The Source in Cogency
Scientific writings are usually not thought of as being intentionally persuasive. Usually they are considered to be vehicles for the presentation of data in a rather rigid format. However, we argued in chapter 14 that most scientists want to influence opinion and action by their presentations, and would be disappointed if they did not. Most papers are unread by those who should read them, and only a few directly influence decision makers. Solving reading overload will allow the conclusions and essential data of many more papers to be read, integrated, and remembered, but even then, many papers and surrogates will not influence action. What are some of the things that affect the cogency of messages? This chapter attempts to identify the variables that intervene along the way from reading to doing.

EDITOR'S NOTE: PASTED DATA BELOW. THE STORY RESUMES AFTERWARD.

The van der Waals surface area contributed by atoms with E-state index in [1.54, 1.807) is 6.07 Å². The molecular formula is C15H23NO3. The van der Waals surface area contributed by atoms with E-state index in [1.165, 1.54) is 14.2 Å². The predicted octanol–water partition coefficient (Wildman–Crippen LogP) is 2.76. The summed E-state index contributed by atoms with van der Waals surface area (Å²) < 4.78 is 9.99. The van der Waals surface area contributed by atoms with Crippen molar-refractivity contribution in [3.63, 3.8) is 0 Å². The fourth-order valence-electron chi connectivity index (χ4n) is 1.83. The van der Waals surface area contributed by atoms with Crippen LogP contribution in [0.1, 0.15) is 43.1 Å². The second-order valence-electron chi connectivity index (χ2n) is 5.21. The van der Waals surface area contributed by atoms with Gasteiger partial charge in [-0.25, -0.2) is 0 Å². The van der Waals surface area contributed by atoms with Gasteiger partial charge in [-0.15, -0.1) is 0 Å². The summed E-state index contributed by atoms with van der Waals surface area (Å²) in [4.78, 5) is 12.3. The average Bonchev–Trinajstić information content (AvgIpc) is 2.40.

It must be pointed out that chapters 15 through 17 deal more with political, popular, and social than with scientific communication. The authors believe that the lack of cogency is most serious in the popularization and interpretation of scientific discoveries to the Jay public and decision makers. Popularization and interpretation lend themselves most clearly to the persuasion process described in chapter 14, because there is a greater opportunity to vary the form and content of the communication so as to enhance cogency. By and large, this is the thrust of chapters 15 through 17, to examine the credibility